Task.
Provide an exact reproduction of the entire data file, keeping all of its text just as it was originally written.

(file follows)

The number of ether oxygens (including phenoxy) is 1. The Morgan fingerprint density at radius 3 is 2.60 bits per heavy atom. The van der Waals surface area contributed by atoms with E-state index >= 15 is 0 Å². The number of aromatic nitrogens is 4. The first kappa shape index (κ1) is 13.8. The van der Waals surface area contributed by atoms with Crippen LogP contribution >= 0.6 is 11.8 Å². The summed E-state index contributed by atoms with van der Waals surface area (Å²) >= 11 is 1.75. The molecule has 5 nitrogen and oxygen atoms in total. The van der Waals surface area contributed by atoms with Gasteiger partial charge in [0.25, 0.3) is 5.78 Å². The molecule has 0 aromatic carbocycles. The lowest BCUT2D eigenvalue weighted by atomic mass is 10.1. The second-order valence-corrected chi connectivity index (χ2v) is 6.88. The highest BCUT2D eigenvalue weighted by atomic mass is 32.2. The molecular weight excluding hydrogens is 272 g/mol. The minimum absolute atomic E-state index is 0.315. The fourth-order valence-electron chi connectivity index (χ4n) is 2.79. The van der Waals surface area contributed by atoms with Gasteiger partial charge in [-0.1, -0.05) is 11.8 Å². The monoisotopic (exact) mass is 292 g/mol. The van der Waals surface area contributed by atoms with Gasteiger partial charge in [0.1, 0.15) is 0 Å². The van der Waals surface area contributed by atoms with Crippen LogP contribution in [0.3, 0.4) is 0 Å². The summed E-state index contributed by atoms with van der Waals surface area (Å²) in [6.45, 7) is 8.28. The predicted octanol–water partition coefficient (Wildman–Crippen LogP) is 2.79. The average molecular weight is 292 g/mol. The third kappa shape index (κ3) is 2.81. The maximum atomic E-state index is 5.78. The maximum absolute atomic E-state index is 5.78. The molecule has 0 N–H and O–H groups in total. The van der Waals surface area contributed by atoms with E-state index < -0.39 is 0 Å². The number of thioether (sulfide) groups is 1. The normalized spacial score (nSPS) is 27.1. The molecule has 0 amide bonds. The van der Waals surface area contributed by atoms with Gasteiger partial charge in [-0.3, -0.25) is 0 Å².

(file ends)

The number of ether oxygens (including phenoxy) is 1. The Morgan fingerprint density at radius 3 is 2.60 bits per heavy atom. The van der Waals surface area contributed by atoms with E-state index >= 15 is 0 Å². The number of aromatic nitrogens is 4. The first kappa shape index (κ1) is 13.8. The van der Waals surface area contributed by atoms with Crippen LogP contribution >= 0.6 is 11.8 Å². The summed E-state index contributed by atoms with van der Waals surface area (Å²) >= 11 is 1.75. The molecule has 5 nitrogen and oxygen atoms in total. The van der Waals surface area contributed by atoms with Gasteiger partial charge in [0.25, 0.3) is 5.78 Å². The molecule has 0 aromatic carbocycles. The lowest BCUT2D eigenvalue weighted by atomic mass is 10.1. The second-order valence-corrected chi connectivity index (χ2v) is 6.88. The highest BCUT2D eigenvalue weighted by atomic mass is 32.2. The molecular weight excluding hydrogens is 272 g/mol. The minimum absolute atomic E-state index is 0.315. The fourth-order valence-electron chi connectivity index (χ4n) is 2.79. The van der Waals surface area contributed by atoms with Gasteiger partial charge in [-0.1, -0.05) is 11.8 Å². The monoisotopic (exact) mass is 292 g/mol. The van der Waals surface area contributed by atoms with Gasteiger partial charge in [0.1, 0.15) is 0 Å². The van der Waals surface area contributed by atoms with Crippen LogP contribution in [0.3, 0.4) is 0 Å². The summed E-state index contributed by atoms with van der Waals surface area (Å²) in [6.45, 7) is 8.28. The predicted octanol–water partition coefficient (Wildman–Crippen LogP) is 2.79. The average molecular weight is 292 g/mol. The third kappa shape index (κ3) is 2.81. The maximum atomic E-state index is 5.78. The maximum absolute atomic E-state index is 5.78. The molecule has 0 N–H and O–H groups in total. The van der Waals surface area contributed by atoms with E-state index < -0.39 is 0 Å². The number of thioether (sulfide) groups is 1. The normalized spacial score (nSPS) is 27.1. The molecule has 0 amide bonds. The van der Waals surface area contributed by atoms with Gasteiger partial charge in [-0.3, -0.25) is 0 Å².